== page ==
Safety first!

SAFETY ADVICE- We recommend adult supervision when making slime. Slime-making involves chemicals and adults should handle all chemicals. Slime making is a science experiment and is not suitable for very small children. Use products carefully. DO NOT eat slime.  If contact lens solution is swallowed, seek medical advice immediately. If you experience any skin irritation – stop using slime. Ensure that you wash your hands before and after playing with slime. 

After playing with slime..

BE AWARE – having made this fluffy unicorn slime you should take care not to get it in hair or on clothes. It has similar properties to chewing gum in hair (mine – I got over-excited 😂) it does wash out of clothes (John’s)!



About Me

Put that phone down!

MADE IT – kids, classroom, craft and crochet! How I stopped playing on my phone and started crocheting!

Hello! Here’s how I juggle all my makes – made with kids, made for the classroom, made for craft fun and how I became a crochet addict!

I am Louise Anderson. I’m Mum to three fantastic children, Eleanor, Kate and John and have been married to my super Husband, Phil, for nearly 17 years!

I have been teaching for 24 years in September. Yikes! I tell the children at school that I am only 18 and – thankfully – they play along with me, even though John, my youngest, has just left my class and is nearly 12! Bless them.

At work, my passions are Music, ICT, STEM, English and Maths. I am particularly fascinated by Space Education and often run coding, STEM and Space Clubs. I make and sell resources for teachers online in my spare time – huh? What’s that? Check out my Tiki Teacher shop:

The Tiki Teacher : made it classroom

I work in a great, small school in the Peak National Park and I love my job. It keeps me young, working with children. Recently, we have been very inspired by working on a project for RHS Chatsworth Flower Show.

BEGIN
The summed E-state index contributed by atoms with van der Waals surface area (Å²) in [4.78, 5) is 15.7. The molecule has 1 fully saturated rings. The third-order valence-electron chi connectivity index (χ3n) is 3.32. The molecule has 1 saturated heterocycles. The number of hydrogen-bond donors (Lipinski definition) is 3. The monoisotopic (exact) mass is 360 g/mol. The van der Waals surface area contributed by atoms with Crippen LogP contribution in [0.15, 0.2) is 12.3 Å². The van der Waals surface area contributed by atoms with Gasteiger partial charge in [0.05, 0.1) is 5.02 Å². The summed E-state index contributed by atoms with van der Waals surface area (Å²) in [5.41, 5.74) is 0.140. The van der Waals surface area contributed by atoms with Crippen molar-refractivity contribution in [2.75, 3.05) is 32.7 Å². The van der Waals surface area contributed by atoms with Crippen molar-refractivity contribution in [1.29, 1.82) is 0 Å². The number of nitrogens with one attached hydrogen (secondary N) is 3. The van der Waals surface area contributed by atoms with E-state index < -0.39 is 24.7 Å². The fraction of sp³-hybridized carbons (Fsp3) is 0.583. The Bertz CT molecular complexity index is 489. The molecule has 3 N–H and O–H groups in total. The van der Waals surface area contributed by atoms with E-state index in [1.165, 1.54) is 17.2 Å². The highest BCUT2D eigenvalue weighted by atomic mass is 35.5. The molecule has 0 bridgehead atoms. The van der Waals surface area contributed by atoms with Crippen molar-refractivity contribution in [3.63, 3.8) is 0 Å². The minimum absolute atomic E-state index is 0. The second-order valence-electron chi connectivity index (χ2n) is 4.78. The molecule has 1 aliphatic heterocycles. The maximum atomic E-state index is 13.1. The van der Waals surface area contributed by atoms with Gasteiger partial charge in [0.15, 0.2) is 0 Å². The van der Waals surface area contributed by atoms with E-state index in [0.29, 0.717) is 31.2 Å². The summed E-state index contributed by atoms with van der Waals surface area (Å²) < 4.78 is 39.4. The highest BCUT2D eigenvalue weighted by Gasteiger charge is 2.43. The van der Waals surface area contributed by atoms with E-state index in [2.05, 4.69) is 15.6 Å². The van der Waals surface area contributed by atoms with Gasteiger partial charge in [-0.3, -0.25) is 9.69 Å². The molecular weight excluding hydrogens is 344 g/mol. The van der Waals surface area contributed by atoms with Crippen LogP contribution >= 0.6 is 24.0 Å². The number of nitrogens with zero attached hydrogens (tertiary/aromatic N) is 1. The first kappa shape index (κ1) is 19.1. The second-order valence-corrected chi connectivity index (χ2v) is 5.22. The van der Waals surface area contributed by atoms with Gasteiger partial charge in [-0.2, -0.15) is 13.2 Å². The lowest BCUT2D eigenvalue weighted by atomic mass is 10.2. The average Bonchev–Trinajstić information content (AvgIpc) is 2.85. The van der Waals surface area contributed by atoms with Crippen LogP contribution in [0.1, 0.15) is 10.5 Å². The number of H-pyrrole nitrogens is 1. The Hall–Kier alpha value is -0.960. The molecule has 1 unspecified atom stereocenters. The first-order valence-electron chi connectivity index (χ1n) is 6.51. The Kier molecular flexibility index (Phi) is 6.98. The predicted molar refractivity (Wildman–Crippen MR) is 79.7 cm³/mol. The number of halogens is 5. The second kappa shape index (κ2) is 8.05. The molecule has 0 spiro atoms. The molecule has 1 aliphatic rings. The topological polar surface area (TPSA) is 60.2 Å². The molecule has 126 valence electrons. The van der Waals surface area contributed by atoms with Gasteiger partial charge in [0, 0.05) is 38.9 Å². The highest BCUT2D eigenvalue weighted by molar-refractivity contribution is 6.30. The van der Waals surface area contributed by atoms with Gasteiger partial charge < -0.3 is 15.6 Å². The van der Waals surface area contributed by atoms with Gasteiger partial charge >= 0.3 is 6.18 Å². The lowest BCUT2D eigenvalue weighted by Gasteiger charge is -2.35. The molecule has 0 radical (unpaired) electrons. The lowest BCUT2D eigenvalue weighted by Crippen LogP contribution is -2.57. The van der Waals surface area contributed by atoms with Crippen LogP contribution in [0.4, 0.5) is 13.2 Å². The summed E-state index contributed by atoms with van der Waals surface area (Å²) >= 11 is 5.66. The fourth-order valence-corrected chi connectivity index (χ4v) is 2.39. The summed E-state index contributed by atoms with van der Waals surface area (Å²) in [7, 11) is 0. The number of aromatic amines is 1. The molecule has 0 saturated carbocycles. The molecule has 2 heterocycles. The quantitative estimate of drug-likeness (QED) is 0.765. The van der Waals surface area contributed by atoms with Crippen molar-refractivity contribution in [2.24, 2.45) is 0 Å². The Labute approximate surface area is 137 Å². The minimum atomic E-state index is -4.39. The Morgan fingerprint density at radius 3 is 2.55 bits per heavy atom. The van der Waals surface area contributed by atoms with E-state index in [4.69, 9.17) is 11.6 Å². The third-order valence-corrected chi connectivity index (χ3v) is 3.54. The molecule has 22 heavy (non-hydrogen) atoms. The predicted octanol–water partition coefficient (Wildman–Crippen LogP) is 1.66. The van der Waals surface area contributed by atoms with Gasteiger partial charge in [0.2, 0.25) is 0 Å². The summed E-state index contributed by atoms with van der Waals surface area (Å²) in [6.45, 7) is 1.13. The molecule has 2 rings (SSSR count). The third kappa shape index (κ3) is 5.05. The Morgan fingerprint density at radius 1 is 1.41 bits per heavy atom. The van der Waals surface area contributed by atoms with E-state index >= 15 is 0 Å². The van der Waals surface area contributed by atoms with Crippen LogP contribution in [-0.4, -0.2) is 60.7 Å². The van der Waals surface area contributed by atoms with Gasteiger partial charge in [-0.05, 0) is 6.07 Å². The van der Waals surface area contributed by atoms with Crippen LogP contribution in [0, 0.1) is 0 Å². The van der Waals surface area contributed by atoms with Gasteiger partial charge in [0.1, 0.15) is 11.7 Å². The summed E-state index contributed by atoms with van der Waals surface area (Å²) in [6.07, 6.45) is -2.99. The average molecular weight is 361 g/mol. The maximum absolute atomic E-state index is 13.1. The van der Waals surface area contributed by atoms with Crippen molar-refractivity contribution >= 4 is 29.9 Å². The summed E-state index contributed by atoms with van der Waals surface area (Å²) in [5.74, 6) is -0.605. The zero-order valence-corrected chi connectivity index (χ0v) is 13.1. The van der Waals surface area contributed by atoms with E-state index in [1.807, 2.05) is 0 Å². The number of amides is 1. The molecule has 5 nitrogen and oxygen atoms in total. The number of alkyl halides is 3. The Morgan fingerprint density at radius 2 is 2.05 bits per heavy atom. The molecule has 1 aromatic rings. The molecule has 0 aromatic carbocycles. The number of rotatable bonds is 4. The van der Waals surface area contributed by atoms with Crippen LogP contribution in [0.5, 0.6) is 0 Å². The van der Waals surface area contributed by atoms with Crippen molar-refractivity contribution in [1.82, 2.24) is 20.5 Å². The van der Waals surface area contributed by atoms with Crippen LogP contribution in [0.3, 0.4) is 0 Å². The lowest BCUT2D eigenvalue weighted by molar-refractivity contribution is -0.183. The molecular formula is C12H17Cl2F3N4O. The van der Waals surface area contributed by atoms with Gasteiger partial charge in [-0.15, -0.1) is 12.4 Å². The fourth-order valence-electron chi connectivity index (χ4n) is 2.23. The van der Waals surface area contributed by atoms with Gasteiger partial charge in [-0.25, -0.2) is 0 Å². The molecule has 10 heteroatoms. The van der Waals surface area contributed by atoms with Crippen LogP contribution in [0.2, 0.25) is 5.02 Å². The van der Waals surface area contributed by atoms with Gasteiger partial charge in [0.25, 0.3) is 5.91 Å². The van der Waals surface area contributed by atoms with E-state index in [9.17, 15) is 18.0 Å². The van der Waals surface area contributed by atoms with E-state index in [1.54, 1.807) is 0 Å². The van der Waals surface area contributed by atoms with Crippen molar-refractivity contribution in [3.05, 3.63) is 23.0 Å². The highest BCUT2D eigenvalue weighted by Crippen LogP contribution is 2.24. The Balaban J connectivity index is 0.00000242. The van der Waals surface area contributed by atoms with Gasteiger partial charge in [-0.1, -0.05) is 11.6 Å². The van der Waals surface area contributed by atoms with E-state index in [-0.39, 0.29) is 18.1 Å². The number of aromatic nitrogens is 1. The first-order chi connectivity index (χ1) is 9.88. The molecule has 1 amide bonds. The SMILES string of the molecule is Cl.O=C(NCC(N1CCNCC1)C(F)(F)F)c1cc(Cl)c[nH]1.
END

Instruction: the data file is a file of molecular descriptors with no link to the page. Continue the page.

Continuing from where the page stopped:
How we like to create…

When I’m not at school or working, I like to spend time with my children, making things. We are a creative bunch in different ways:

Eleanor, my oldest daughter (15) is a fabulous artist who has been into illustration for a number of years. She is also a great writer – I wonder if one day she will write her own book or graphic novel.

Kate (14) is a passionate actor, singer and dancer and she would love to perform on the West End Stage. She is great at making things with her hands and baking.

John (11) is also a great artist. He enjoys architecture and horticulture. He loves making models and creating games.

Phil (my husband – who says he doesn’t know how old he is) is a Secondary Maths Teacher. He writes songs and funny poems and scripts for silly family movies that we make for fun.

Then there’s me – I was a singer in a band at Uni 127 years ago (ha,ha) and I still sing ALL the time. I love singing with kids. It makes us happy. I like baking but try not to make cakes too often. Kate and I enjoy sewing together. We made lots of Halloween and Christmas decorations last year. We went Unicorn crazy for a Summer craft fair last month.

What changed?

In November 2017 though, I felt that when I finally had any time left over for just me – all I did was play on my phone! I felt that I deserved more and should do something more worthwhile, so because ‘every day’s a school day’ I decided that I should learn a new skill. I picked CROCHET. I watched lots of videos and spent most of Christmas making matching bobble hats for everyone! Since then I have tried lots of patterns and have become completely addicted to crochet – I really love making things for children from blankets to tiaras. I have set up an Etsy shop called Babyhatbaby:

Babyhatbaby: made it craft and crochet

The name for the shop came from a two year old Kate. When I was expecting John, I asked her what we should call the new baby. She was painting at the time, so her first idea was Painting Baby. I asked her if she had any other ideas and she said – Babyhatbaby! Luckily for John, we decided to go with a family name instead! Here is little Kate – xxxxx

Kate: Made it kids

So why have I started a blog?

I would like to share my thoughts on life as a Mum, Teacher and crazy Crafter in the hope that they might be helpful and amusing to others in the same boat. I will share stories about our antics and makes. I will post free teaching resources and ideas for the classroom and recommend, share and try out different patterns for crochet and other crafts.

So, really it will be:

MADE IT – kids, classroom, craft and crochet.

I’d love to know about what you are making – so please contact me.

I will aim to post twice a week with thoughts on these various categories. I don’t claim to be an expert in any of them. Sometimes it’s just good to know that someone is going through the same things as you.

My blog goals.

I would love to build a blog for like-minded people, where we can share stories about our lives, loves and dreams and be confident that – we really have MADE IT!

Louise xxx